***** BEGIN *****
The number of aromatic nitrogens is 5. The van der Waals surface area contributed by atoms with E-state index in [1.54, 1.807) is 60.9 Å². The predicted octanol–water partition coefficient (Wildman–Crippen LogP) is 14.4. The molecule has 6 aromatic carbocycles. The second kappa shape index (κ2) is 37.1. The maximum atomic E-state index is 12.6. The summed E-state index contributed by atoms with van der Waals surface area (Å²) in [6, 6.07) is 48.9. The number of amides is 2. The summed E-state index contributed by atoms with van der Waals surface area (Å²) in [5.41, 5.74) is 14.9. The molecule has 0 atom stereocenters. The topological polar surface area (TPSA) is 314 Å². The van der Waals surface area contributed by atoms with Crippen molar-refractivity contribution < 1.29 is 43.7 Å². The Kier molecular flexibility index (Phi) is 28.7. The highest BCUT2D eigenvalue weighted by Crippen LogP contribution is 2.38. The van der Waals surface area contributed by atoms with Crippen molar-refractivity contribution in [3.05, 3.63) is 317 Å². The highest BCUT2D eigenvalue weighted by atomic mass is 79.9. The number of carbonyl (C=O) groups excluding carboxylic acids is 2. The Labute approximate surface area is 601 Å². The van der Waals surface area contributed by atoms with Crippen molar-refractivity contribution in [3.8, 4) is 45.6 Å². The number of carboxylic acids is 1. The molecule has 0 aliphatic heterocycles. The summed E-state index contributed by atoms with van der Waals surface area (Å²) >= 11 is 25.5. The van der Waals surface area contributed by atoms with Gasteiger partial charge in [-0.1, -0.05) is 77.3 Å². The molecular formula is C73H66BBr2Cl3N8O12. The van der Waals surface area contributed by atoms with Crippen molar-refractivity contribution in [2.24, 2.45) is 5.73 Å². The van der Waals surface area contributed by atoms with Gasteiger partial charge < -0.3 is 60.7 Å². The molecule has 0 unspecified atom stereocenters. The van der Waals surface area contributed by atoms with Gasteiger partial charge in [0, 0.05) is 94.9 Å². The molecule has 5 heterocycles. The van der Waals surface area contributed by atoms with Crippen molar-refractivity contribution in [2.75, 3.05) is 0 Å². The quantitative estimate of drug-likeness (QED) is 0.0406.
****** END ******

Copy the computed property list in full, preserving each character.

The number of aromatic nitrogens is 5. The van der Waals surface area contributed by atoms with E-state index in [1.54, 1.807) is 60.9 Å². The predicted octanol–water partition coefficient (Wildman–Crippen LogP) is 14.4. The molecule has 6 aromatic carbocycles. The second kappa shape index (κ2) is 37.1. The maximum atomic E-state index is 12.6. The summed E-state index contributed by atoms with van der Waals surface area (Å²) in [6, 6.07) is 48.9. The number of amides is 2. The summed E-state index contributed by atoms with van der Waals surface area (Å²) in [5.41, 5.74) is 14.9. The molecule has 0 atom stereocenters. The topological polar surface area (TPSA) is 314 Å². The van der Waals surface area contributed by atoms with Crippen molar-refractivity contribution < 1.29 is 43.7 Å². The Kier molecular flexibility index (Phi) is 28.7. The highest BCUT2D eigenvalue weighted by Crippen LogP contribution is 2.38. The van der Waals surface area contributed by atoms with Crippen molar-refractivity contribution in [3.05, 3.63) is 317 Å². The highest BCUT2D eigenvalue weighted by atomic mass is 79.9. The number of carbonyl (C=O) groups excluding carboxylic acids is 2. The Labute approximate surface area is 601 Å². The van der Waals surface area contributed by atoms with Crippen molar-refractivity contribution in [3.8, 4) is 45.6 Å². The number of carboxylic acids is 1. The molecule has 0 aliphatic heterocycles. The summed E-state index contributed by atoms with van der Waals surface area (Å²) >= 11 is 25.5. The van der Waals surface area contributed by atoms with Gasteiger partial charge in [-0.1, -0.05) is 77.3 Å². The molecular formula is C73H66BBr2Cl3N8O12. The van der Waals surface area contributed by atoms with Crippen molar-refractivity contribution in [2.24, 2.45) is 5.73 Å². The van der Waals surface area contributed by atoms with Gasteiger partial charge < -0.3 is 60.7 Å². The molecule has 0 unspecified atom stereocenters. The van der Waals surface area contributed by atoms with Gasteiger partial charge in [0, 0.05) is 94.9 Å². The molecule has 5 heterocycles. The van der Waals surface area contributed by atoms with Crippen molar-refractivity contribution in [2.75, 3.05) is 0 Å². The quantitative estimate of drug-likeness (QED) is 0.0406.